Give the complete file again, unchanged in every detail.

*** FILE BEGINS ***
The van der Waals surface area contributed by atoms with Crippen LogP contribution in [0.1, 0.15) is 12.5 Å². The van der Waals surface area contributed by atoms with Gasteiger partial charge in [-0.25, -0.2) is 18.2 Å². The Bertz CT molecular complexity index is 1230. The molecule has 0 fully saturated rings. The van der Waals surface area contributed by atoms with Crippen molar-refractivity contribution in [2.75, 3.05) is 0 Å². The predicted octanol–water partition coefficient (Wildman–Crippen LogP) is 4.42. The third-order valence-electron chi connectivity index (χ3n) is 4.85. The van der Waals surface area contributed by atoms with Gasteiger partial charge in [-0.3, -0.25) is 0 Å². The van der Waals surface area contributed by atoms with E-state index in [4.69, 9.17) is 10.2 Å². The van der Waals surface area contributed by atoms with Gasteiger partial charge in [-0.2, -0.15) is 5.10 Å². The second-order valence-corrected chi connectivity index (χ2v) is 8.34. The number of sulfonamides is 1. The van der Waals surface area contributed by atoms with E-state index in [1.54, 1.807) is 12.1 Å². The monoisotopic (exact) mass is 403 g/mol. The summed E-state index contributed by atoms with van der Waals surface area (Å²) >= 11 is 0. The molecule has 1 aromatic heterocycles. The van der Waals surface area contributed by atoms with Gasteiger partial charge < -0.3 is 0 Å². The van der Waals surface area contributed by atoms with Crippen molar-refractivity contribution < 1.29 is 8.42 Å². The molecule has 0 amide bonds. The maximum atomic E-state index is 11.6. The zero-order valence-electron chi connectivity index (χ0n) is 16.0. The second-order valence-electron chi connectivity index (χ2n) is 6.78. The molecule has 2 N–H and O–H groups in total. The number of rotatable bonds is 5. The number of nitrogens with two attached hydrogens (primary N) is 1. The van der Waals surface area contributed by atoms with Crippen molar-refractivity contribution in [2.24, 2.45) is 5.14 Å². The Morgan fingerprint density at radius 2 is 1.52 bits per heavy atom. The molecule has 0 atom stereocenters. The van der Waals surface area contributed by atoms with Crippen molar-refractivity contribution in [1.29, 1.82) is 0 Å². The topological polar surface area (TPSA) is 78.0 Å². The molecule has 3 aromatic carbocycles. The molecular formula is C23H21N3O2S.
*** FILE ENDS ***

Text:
The van der Waals surface area contributed by atoms with Crippen LogP contribution in [0.1, 0.15) is 12.5 Å². The van der Waals surface area contributed by atoms with Gasteiger partial charge in [-0.25, -0.2) is 18.2 Å². The Bertz CT molecular complexity index is 1230. The molecule has 0 fully saturated rings. The van der Waals surface area contributed by atoms with Crippen molar-refractivity contribution in [2.75, 3.05) is 0 Å². The predicted octanol–water partition coefficient (Wildman–Crippen LogP) is 4.42. The third-order valence-electron chi connectivity index (χ3n) is 4.85. The van der Waals surface area contributed by atoms with Gasteiger partial charge in [-0.3, -0.25) is 0 Å². The van der Waals surface area contributed by atoms with E-state index in [4.69, 9.17) is 10.2 Å². The van der Waals surface area contributed by atoms with Gasteiger partial charge in [-0.2, -0.15) is 5.10 Å². The second-order valence-corrected chi connectivity index (χ2v) is 8.34. The number of sulfonamides is 1. The van der Waals surface area contributed by atoms with E-state index in [1.54, 1.807) is 12.1 Å². The monoisotopic (exact) mass is 403 g/mol. The summed E-state index contributed by atoms with van der Waals surface area (Å²) >= 11 is 0. The molecule has 1 aromatic heterocycles. The van der Waals surface area contributed by atoms with Gasteiger partial charge < -0.3 is 0 Å². The van der Waals surface area contributed by atoms with Crippen molar-refractivity contribution < 1.29 is 8.42 Å². The molecule has 0 amide bonds. The maximum atomic E-state index is 11.6. The zero-order valence-electron chi connectivity index (χ0n) is 16.0. The second-order valence-electron chi connectivity index (χ2n) is 6.78. The molecule has 2 N–H and O–H groups in total. The number of rotatable bonds is 5. The number of nitrogens with two attached hydrogens (primary N) is 1. The van der Waals surface area contributed by atoms with Crippen molar-refractivity contribution in [2.24, 2.45) is 5.14 Å². The Morgan fingerprint density at radius 2 is 1.52 bits per heavy atom. The molecule has 0 atom stereocenters. The van der Waals surface area contributed by atoms with Crippen molar-refractivity contribution in [1.29, 1.82) is 0 Å². The topological polar surface area (TPSA) is 78.0 Å². The molecule has 3 aromatic carbocycles. The molecular formula is C23H21N3O2S.